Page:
Monday, January 11, 2010

Courage Mountain


This movie was one of my favorites growing up. It is the “continuing story” of Heidi.

Heidi is about 14 at the beginning of the movie, and has just been given an inheritance from Clara’s grandmother. Her grandfather recommends that she use it for school. Heidi makes the difficult decision to leave her home in the alps, and attend a distant boarding school. While she is there World War 1 breaks out in earnest. As the fighting draws closer, the boarding school is taken over as a military headquarters. Due to the placement of the war Heidi is unable to return home. She and the young women who don’t have family in the area are sent to an orphanage. Heidi soon realizes that the couple who runs the orphanage uses the children as slave labor and that they have no intention of allowing her to go home. She and a handful of the other children devise an escape. They must face both the warzone and the rigors of crossing the alps in winter.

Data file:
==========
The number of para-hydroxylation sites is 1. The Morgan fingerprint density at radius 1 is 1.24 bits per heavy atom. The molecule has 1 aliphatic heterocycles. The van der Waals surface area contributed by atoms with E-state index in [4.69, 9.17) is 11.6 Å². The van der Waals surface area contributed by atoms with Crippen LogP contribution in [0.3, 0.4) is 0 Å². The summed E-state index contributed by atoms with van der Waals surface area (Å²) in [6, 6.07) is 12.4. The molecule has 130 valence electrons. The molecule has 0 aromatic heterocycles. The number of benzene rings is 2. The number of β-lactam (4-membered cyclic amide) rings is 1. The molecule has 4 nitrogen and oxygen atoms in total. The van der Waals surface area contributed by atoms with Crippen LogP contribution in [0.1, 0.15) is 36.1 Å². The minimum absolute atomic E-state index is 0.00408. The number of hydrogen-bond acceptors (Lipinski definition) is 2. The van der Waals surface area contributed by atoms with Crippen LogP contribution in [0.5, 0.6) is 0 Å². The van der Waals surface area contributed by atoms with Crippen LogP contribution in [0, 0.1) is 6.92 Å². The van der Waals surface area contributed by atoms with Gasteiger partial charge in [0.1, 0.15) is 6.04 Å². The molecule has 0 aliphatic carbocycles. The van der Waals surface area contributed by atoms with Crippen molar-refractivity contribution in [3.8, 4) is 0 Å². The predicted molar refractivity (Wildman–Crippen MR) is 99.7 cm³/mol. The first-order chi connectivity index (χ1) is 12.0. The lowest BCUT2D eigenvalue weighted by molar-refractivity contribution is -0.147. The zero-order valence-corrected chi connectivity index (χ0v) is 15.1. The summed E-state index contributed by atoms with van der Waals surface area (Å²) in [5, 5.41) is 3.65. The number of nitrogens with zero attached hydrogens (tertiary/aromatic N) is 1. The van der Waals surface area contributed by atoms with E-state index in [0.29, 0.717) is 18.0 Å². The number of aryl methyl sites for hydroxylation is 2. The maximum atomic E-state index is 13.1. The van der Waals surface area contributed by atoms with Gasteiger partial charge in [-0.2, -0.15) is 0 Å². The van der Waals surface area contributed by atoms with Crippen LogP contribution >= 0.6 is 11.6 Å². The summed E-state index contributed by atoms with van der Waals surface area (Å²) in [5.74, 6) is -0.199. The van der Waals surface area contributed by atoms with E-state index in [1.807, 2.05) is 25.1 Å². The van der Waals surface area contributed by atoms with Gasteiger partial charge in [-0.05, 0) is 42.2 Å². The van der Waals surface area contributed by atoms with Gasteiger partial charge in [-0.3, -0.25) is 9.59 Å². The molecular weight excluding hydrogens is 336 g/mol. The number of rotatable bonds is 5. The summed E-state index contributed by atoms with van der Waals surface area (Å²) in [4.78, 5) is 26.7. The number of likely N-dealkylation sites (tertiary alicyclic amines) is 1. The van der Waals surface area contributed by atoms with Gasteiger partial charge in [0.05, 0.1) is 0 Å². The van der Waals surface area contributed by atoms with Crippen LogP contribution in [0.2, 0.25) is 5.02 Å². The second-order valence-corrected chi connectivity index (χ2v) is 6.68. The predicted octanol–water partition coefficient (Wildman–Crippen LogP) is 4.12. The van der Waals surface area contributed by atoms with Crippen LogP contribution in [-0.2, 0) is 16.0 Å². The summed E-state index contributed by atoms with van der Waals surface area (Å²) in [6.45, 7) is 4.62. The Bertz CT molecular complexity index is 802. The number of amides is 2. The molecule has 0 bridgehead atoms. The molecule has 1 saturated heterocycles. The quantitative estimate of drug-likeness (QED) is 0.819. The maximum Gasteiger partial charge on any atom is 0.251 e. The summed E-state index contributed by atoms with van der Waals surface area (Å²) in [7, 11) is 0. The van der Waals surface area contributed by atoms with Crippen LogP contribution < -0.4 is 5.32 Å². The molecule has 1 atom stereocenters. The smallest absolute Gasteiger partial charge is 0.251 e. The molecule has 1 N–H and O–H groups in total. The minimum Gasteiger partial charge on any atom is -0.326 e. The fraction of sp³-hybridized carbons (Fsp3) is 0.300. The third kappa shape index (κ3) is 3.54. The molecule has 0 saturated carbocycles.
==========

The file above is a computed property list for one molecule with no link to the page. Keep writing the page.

As a child this was one of my favorite movies. I loved the courage of Heidi (Juliette Caton), the heroism of Peter (Charlie Sheen), the steadiness of Grandfather, and the tenacity of the schoolteacher. It had just the right mixture of suspense and personality.

In rewatching it I have found very little objectionable material. There is one scene near the beginning where the girls are bathing, but in the school this is done clothed. Heidi doesn’t realize this, but she is set straight promptly. In another brief scene a woman is shown in a very low top. The most objectionable thing I found was one instance of using the Lords name in vain—which was also the only instance of foul language in the movie.

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